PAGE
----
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October 23, 2007. AmeriCares Emergency Response Manager Jonathan Hodgdon arrived in San Diego California at 5:45 p.m. The following are his first impressions:
I flew into San Diego yesterday; the scene outside of the aircraft was something I will not soon forget. As the aircraft approached from the east, passengers observed dark smog below, enveloping the entire valley from the ocean to the mountains. As we descended lower into the haze, day turned into night in seconds, and fires were visible all around us—on the hillsides, around the lakes and in the city’s northern and southeastern suburbs. As I emerged from the airport, the poor air quality and acrid smell in the air were noticeable immediately. “Smells like a burned skunk”, I thought, and “what have I gotten myself into?” were the next thoughts that popped into my head. Tom Turley, an AmeriCares relief worker arrived at 9PM to help me assess the situation on the ground.
At 1:30 AM I woke myself up coughing with a burning sensation in the back of my throat and tightness in my upper chest. I drank a bottle of water to compensate for the dry air. The health issues associated with wildfires and firestorms include myocardial infarctions due to high levels of physical exertion, heart attacks which are common among firefighters and those with underlying cardiovascular conditions, thermal injuries, heat stress, heatstroke and corneal abrasions. It is apparent that there is nowhere to hide here from the terrible air. Tom and I could drive for hours and still be in the thick of it.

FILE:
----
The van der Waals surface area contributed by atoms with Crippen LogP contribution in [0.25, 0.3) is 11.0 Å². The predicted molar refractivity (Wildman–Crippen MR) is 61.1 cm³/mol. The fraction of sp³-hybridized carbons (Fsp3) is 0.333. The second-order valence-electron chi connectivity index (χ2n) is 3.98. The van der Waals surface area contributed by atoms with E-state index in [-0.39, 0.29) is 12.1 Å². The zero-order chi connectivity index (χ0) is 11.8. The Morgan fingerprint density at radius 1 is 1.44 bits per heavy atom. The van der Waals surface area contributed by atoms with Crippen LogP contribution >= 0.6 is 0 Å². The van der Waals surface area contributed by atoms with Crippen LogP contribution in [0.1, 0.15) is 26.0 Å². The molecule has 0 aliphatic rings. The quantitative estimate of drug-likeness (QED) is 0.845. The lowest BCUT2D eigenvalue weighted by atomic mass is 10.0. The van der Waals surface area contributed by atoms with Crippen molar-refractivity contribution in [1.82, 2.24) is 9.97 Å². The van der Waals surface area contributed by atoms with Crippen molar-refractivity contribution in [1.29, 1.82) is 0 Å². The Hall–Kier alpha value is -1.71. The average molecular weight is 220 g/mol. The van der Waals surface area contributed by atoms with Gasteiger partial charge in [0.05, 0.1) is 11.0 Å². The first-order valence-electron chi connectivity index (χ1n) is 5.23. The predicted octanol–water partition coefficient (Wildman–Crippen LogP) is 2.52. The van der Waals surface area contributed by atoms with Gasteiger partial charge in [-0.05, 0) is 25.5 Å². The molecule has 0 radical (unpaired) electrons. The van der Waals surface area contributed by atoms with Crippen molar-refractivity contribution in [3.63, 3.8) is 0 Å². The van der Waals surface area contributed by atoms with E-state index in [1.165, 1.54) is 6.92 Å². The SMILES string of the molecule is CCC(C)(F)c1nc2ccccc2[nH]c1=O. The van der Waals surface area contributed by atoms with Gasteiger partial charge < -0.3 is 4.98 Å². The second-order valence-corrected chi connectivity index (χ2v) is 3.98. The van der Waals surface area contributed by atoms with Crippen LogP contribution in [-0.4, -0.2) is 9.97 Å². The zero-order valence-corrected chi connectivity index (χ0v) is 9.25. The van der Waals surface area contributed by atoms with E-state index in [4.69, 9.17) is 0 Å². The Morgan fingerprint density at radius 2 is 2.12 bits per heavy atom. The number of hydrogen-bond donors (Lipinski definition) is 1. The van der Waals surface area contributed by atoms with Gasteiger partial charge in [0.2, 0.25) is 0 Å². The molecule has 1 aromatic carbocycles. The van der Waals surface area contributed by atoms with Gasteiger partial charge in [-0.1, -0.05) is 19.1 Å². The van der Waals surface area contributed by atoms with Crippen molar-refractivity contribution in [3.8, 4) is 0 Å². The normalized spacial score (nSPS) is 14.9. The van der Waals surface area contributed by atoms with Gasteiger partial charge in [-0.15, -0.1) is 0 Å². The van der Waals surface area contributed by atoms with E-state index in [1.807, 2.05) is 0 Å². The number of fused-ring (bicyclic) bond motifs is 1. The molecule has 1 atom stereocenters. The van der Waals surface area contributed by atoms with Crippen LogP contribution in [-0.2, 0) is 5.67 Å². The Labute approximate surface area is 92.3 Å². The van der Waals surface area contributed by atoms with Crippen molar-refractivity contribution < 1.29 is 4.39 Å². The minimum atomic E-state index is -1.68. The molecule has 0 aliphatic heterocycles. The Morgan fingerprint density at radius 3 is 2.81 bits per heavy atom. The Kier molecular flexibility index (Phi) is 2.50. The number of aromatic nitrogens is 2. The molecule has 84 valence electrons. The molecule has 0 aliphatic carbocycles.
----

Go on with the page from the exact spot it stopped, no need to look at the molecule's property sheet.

All of the schools, libraries, DMV offices and parks in San Diego are closed this week and postal services as well as public utilities are experiencing disruptions. In San Diego County alone (six other counties are also affected), more than 700 homes have been lost and 513,000 residents evacuated from affected areas. Evacuation centers are appealing for cots, diapers, air mattresses, bottled water, Gatorade, coffee and non-perishable foods. But what the people here need more than anything else is clean air and peace of mind. Stress levels are very high. Our hotel in Chula Vista is uncomfortably close to one of the many wildfires that are only 10% contained—this one is called the Harris Fire. Watching families having breakfast, I wonder if they realize the danger that they are in, not so much from the fires but from the smoke. Most of the evacuees interviewed on television are talking about their homes and property rather than personal health concerns.
Today, we are meeting with our local partners to discuss how AmeriCares can best respond—what are the essential needs of the affected communities. We will then head out to some of the evacuation centers. I’ve been through all types of disasters and the most challenging ones to deal with are the ones where the emergency is still unfolding and there is no clear safety zone to which one can retreat, short of flying out of the disaster zone.